Research Interests

Main Areas of Research

  • Synchronic and diachronic syntax
  • Syntactic theory
  • Comparative Syntax
  • Synchronic and diachronic morphology
  • Morphological theory
  • Language contact
  • Language change
  • Lexical Semantics
  • Corpus linguistics

... in English (and contrastively in other Germanic languages like German)


Current Research Projects

DFG project "Borrowing of verb argument structure from Old French into Middle English"
This project investigates grammatical change in the medieval language contact situation between English and French which arose after the Norman Conquest (1066 until ca 1500). The domain of research consists of structural borrowing phenomena and their connection with the lexicon: massive borrowing of lexical items with a predicate-argument structure is hypothesised to have favoured and produced grammatical changes. Therefore, the phenomenon in focus is the borrowing into medieval English of French verbs and the question of how their argument structure has influenced its grammar. By taking into account lexical-semantic theories, findings about language acquisition and the sociolinguistic background, the project will provide new insights into the process of structural borrowing, and into how to distinguish internal from contact-induced language change.
Duration: 3 years, start of project: 1,April,2015 

Cooperation partner (principal investigator): Achim Stein, Professor für romanische Sprachwissenschaft, Universität Stuttgart 

Mercator Fellow: Richard Ingham, City University Birmingham, UK
link to the project: https://sites.google.com/site/dfgbasics/home

Partially funded by the DFG and NSF "Phrasal compounds from a typological and theoretical perspective"
The project investigates phrasal compounds and concentrates on the following two aspects: 1) the description of phrasal compounds in typologically diverse languages; 2) the theoretical modelling of phrasal compounds. Since few authors have dealt with this phenomenon the co-operation with Jaklin Kornfilt (University of Syracuse) aims at providing new insights concerning these two aspects. In a number of workshops some existing studies of phrasal compounds in Germanic (German, English) and Romance (Italian, French) languages as well as in Turkish/Turkic and Japanese will be discussed and further work on typologically diverse languages (e.g. additional Turkic languages and other Altaic languages, such as Mongolian, a group of languages currently being investigated at the universities of Stuttgart and Munich) will be catalysed. Further, the theoretical discussion of various morphological and syntactic models which analyze the phenomenon of phrasal compounds in different ways will be fostered. Such a discussion will offer new insights into the explanatory adequacy of such diverse theoretical models. The long-term outcomes of this work have broad implications for a number of fields, including the preservation of endangered languages given the status as endangered of a number of Turkic languages in particular.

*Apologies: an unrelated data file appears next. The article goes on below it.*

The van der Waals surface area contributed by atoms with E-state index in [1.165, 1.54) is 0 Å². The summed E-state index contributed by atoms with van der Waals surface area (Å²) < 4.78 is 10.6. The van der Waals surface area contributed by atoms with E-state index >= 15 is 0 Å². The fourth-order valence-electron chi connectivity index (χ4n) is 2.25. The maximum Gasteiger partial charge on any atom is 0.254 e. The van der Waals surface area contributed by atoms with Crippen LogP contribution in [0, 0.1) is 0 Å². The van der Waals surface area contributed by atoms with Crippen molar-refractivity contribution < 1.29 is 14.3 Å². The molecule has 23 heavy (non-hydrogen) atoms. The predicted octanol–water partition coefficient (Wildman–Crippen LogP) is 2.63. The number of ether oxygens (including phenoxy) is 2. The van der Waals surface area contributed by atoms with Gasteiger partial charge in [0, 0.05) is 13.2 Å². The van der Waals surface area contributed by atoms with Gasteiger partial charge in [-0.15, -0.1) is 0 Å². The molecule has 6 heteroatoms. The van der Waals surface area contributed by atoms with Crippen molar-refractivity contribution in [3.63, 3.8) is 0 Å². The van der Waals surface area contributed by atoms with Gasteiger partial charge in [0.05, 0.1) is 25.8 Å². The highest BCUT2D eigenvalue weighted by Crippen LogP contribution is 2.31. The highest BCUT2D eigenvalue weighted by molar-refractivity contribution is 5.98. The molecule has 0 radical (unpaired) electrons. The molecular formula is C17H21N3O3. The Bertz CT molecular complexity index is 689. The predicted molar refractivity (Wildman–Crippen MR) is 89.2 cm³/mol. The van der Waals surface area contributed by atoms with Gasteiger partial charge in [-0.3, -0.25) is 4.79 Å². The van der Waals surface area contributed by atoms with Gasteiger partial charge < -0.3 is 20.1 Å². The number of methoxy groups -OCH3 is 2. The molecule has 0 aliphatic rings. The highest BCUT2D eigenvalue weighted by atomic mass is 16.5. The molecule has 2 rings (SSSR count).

Cooperation partner: Jaklin Kornfilt, Syracuse University, USA.
The first part of the project was financed by the DFG and NSF in 2013 (1-month stay of partner in Germany + workshop).

Programme of the workshop 2013: Phrasal compounds from a typological and theoretical perspective (Part I)

Programme of the workshop 2015: Phrasal compounds from a typological and theoretical perspective (Part II)



I have been working with synchronic and historical corpora of English and other languages. Researchers of the department and students attending my classes have access to a number of these corpora. Klick here to gain access. For further information on corpus linguistics and Digital Humanities go to Method

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